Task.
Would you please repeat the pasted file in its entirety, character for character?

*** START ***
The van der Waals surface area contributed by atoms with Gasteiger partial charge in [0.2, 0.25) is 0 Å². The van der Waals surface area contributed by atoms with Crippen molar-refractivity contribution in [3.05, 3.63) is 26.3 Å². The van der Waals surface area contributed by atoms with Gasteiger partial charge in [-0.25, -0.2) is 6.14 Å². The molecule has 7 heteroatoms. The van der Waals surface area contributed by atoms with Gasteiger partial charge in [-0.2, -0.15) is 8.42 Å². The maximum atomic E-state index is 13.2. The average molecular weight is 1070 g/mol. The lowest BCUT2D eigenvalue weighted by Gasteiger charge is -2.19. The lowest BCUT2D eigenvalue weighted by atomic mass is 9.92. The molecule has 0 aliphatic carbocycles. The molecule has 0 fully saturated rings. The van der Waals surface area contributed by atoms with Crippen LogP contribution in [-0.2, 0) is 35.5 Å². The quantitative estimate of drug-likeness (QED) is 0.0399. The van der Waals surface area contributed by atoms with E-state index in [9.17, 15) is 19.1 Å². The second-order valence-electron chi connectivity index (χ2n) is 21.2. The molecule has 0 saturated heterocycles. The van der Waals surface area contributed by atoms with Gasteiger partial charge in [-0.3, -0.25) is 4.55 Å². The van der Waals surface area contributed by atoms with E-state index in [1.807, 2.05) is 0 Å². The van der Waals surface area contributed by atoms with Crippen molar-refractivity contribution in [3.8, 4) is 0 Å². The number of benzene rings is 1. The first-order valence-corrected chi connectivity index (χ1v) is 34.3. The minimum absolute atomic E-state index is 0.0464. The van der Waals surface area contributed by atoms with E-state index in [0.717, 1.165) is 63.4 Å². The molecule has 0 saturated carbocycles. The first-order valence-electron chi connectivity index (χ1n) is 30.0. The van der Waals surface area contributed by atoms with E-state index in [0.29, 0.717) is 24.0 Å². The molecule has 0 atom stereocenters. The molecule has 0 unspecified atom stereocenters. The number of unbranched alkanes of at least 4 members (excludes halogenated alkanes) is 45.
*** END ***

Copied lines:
The van der Waals surface area contributed by atoms with Gasteiger partial charge in [0.2, 0.25) is 0 Å². The van der Waals surface area contributed by atoms with Crippen molar-refractivity contribution in [3.05, 3.63) is 26.3 Å². The van der Waals surface area contributed by atoms with Gasteiger partial charge in [-0.25, -0.2) is 6.14 Å². The molecule has 7 heteroatoms. The van der Waals surface area contributed by atoms with Gasteiger partial charge in [-0.2, -0.15) is 8.42 Å². The maximum atomic E-state index is 13.2. The average molecular weight is 1070 g/mol. The lowest BCUT2D eigenvalue weighted by Gasteiger charge is -2.19. The lowest BCUT2D eigenvalue weighted by atomic mass is 9.92. The molecule has 0 aliphatic carbocycles. The molecule has 0 fully saturated rings. The van der Waals surface area contributed by atoms with Crippen LogP contribution in [-0.2, 0) is 35.5 Å². The quantitative estimate of drug-likeness (QED) is 0.0399. The van der Waals surface area contributed by atoms with E-state index in [9.17, 15) is 19.1 Å². The second-order valence-electron chi connectivity index (χ2n) is 21.2. The molecule has 0 saturated heterocycles. The van der Waals surface area contributed by atoms with Gasteiger partial charge in [-0.3, -0.25) is 4.55 Å². The van der Waals surface area contributed by atoms with E-state index in [1.807, 2.05) is 0 Å². The van der Waals surface area contributed by atoms with Crippen molar-refractivity contribution in [3.8, 4) is 0 Å². The number of benzene rings is 1. The first-order valence-corrected chi connectivity index (χ1v) is 34.3. The minimum absolute atomic E-state index is 0.0464. The van der Waals surface area contributed by atoms with E-state index in [0.717, 1.165) is 63.4 Å². The molecule has 0 saturated carbocycles. The first-order valence-electron chi connectivity index (χ1n) is 30.0. The van der Waals surface area contributed by atoms with E-state index in [0.29, 0.717) is 24.0 Å². The molecule has 0 atom stereocenters. The molecule has 0 unspecified atom stereocenters. The number of unbranched alkanes of at least 4 members (excludes halogenated alkanes) is 45.